UA Basketball

A Season Unlike Any Other

Under Armour Dives into the Challenges of Six Elite Coaches Tasked with Leading Student-Athletes Through a Unique Season

On March 12, 2020, the call was made. Coaches from 132 programs had to tell their players, staff and fans, that after a season of work, sweat, losses and wins -- it was over. There would be no tournament.  


A year later, through quarantines, scheduling changes and postponements, frequent testing, and games in empty arenas, there’s renewed hope on the horizon with the 2021 tournament kicking off for some teams.  


Under Armour asked six coaches about their mindset and the mental resilience that was needed to guide their student-athletes over the last 365 days. 


Aaron Johnston, South Dakota State Women's Basketball: Thinking back to the beginning of the season, you knew going into it, it was going to be a year like no other. The hurdles in front of us to have a season, to even begin a season, seemed almost insurmountable. We had to really take each day and make the most of it, which forced us to connect with our players, coaches, and people in our program to invest in one another and to take care of our family of a basketball team. 


Greg Gard, Wisconsin Men's Basketball: Entering the season, we were grateful for [the] opportunity to play, no matter what format would unfold. There were many days in the offseason where we weren’t sure we would have a season, so we were excited that our guys would have the chance to compete.


Brenda Frese, Maryland Women's Basketball: We spent a lot of time talking about being grateful for this moment. I think we all know and understand when it was taken away from us last year that nothing is guaranteed. We do make sure that we value each and every day, whether it be a practice or the next game that we get to play because we understand fully that nothing is guaranteed.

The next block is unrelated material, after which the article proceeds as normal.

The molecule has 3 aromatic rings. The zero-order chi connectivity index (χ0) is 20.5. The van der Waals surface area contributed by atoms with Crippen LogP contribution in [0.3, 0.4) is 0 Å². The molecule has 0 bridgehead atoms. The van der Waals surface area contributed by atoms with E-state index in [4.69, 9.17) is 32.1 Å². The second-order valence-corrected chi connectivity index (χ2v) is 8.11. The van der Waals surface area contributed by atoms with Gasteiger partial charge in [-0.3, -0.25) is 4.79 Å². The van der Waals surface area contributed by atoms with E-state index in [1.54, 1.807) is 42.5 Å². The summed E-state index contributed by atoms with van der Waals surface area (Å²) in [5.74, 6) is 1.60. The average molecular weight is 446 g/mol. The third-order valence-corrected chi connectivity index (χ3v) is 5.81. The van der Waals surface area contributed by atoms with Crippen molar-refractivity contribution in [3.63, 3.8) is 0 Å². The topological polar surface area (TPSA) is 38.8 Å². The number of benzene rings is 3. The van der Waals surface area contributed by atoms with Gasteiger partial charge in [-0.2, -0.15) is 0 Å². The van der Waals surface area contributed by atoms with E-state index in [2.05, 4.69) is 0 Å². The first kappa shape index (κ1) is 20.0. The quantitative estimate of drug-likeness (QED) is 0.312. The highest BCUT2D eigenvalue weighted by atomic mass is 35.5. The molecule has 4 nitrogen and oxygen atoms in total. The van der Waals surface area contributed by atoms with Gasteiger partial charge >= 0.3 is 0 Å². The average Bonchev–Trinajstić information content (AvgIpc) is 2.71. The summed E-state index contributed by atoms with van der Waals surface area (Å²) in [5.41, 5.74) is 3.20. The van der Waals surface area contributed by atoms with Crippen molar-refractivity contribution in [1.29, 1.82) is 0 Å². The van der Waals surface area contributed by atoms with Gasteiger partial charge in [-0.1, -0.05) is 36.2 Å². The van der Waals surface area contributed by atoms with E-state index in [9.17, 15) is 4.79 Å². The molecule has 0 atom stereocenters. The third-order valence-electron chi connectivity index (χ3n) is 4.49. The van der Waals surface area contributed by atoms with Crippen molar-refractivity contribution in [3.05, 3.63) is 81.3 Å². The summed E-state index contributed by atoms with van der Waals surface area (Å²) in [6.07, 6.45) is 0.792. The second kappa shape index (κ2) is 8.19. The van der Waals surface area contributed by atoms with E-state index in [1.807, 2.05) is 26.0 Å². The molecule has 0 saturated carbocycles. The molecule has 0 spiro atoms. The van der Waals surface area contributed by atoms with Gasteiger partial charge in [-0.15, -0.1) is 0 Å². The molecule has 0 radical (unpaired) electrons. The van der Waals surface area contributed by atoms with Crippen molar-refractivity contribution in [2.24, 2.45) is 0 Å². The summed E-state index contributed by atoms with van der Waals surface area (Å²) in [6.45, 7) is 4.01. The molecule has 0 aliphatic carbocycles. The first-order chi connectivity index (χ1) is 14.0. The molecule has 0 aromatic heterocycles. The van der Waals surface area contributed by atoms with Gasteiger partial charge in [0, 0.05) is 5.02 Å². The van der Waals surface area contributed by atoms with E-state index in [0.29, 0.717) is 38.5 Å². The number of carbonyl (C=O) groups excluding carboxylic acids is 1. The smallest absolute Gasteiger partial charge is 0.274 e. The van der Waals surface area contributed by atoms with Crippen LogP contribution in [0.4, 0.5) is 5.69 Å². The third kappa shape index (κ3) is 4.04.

Chris Beard, Texas Tech Men's Basketball: We tell our guys to enjoy the journey and don't worry about the destination. I think this year, this was truer than ever. We simply just went to work and tried to have the best day that we could, concentrating on the process and not the outcome. 


Joe McKeown, Northwestern Women's Basketball: We’ve used the 2019-2020 season as a motivating force for our team since we won the Big Ten Championship last year. We feel like we have to defend it, which has helped our players lock in and focus. 


Chris Beard, Texas Tech Men's Basketball: We agreed we’d be a part of the solution and not the problem. Let's try to actually make some change. We've done that, led by one of our captains and his quest to use the no bad apples slogan that we've had this year. We’ve volunteered, had tough conversations, educated ourselves and put our time and effort and resources into real causes. I’m really proud of our team and we're just getting started. This is something that we're all going to do the rest of our lives. 


Joe McKeown, Northwestern Women's Basketball: Our team has shown support in a variety of ways. In addition to the programming and workshops we’ve participated in as a staff and team, our student-athletes are leaders on campus and in the community. Some of our players are a part of a mentoring program at a local Chicago Public School. Also, some of our players participate in Northwestern’s Black Student-Athlete Alliance, which is a student-athlete led organization that is actively involved in advocacy, education and fundraising.


Mark Turgeon, Maryland Men's Basketball: The most challenging adjustment was the lack of spring, the lack of summer, and the lack of fall. Some of our players caught COVID and so, really, the first time we were together was probably about two weeks before we officially started practice. We were behind, and that was really challenging.  


Aaron Johnston, South Dakota State Women's Basketball: All of us in athletics are somewhat creatures of habit. We like to practice a certain way, train a certain way, recover a certain way. We like the routine of what we do. When all of a sudden that routine is not a given and you're pretty much operating on a day-to-day basis, that creates a lot of stress in people's lives.